What Exactly Is Pâté, And How Do You Use It?

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Pâté is a dish that sounds fancy, but it's actually evolved from humble roots. It dates back to the 11th century, when innovative cooks created it to make use of every part of an animal. Though the French often get credit for pâté, the Romans and the Greeks also produced and sold it. French cooks of the time relied on pâté as a means of preserving meat so it could be enjoyed all year round. These days, pâté is considered something of a delicacy in the United States, but it's a staple in French cuisine. It's estimated that about a quarter of French citizens enjoy pâté once a week, while a staggering amount — nearly three times that — eat it about once a month.

For less adventurous eaters, pâté might seem like swanky food reserved for fancy restaurants and served to the rich and famous. But it's a versatile dish that can be served as an appetizer, a light meal when paired with crusty bread and a salad, or as a tasty charcuterie board accoutrement. Whether you're a pâté connoisseur or newbie foodie, learning the basics of pâté will open up a world of flavor and texture. Here's what you need to know to make, buy, and enjoy pâté.

What is pâté made of?

The origins of pâté may have been quite humble, but it's evolved over time, with French cooks experimenting with additional ingredients like herbs, spices, bread, and alcohol. The primary function of this now-refined dish is no longer the preservation of meat and fish, but rather to please the palates of those who enjoy a decadent and delicious dish.

Liver is what pâté is most commonly made of, but the tongue, kidneys, and heart of an animal may also be used to prepare it. The organs used to make pâté might remain the same, but the animals they come from can vary greatly. Chicken liver pâté may be among the standard most pâté lovers are accustomed to, but it can also be made with beef, pork, duck, goose, fish, or game meat like rabbit, venison, and pheasant. Even vegetables like mushrooms can be transformed into pâté.

The organ and muscle meat is ground and then combined with vegetables, such as onions and garlic, as well as fresh spices and herbs, including bay leaves, thyme, and black pepper. A splash of a spirit like brandy or Cognac can be added for additional flavor. This creates a flavorsome spread or paste.

How to make pâté

In its simplest form, pâté is essentially a meatloaf that's traditionally made by taking the ground meat and other aforementioned ingredients and packing this mixture into a terrine or pastry dough. Once molded, it's then wrapped tightly in caul fat — the thin, white lining of an animal's internal organs — and baked in the oven until cooked through.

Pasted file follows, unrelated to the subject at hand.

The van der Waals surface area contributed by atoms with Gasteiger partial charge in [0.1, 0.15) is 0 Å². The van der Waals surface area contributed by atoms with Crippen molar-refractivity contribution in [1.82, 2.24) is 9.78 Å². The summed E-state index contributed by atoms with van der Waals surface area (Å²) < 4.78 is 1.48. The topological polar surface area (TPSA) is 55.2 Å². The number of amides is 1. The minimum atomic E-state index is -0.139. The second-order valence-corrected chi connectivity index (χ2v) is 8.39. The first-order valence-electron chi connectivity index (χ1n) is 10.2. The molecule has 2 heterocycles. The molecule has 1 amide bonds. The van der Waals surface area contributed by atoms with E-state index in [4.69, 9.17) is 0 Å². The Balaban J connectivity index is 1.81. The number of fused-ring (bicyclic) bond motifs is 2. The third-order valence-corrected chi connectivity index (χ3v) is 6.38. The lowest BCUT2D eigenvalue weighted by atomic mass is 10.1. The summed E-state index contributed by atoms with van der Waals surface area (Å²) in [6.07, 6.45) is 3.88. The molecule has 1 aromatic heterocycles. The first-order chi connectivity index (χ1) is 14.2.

Today, most cooks prepare pâté by simmering their meat of choice in a pan, along with aromatics like onion and garlic. Once the meat or poultry is cooked through and the vegetables soften, it is transferred to a food processor or blender and processed until it's smooth and creamy. It's not uncommon to then bind your pâté by adding a panade — or, a bread-and-milk combination. But either way, once the mixture has been spread into a terrine or other container, it's placed in the fridge to chill. 

What does pâté taste like?

There's a reason so many people don't like the taste of liver. It has an earthy, slightly bitter flavor that, when coupled with its chewy, dry texture, can be off-putting to even adventurous eaters. The problem is the liver that has tainted so many childhood dinner memories was likely improperly prepared. When it's overcooked, liver's earthy flavor can become overpowering and strong. This an easy way to make a good food taste bad — and since liver is typically the base flavor for many pâtés, it's likely contributed to pâté's reputation as an acquired taste.

Pâté will naturally take on the flavor of the meats used to make it, so each variety will have a different flavor palate. But while it's buttery from the fats cooked with it, pâté also benefits greatly from the aromatic vegetables, herbs, and spices added to it. Its flavor, then, should be rich, savory, and well-seasoned. However, some less refined pâtés might contain nuts and dried fruits, which further adds to the paste's depth of flavor while making for a more complex texture.

How to serve pâté

If you want to level up any event involving food, add pâté to the menu, and you'll have instant elegance. Pâté's versatility makes it the perfect dish for everything from casual get-togethers to the fanciest dinners — so it will instantly give your meal a little zhuzh.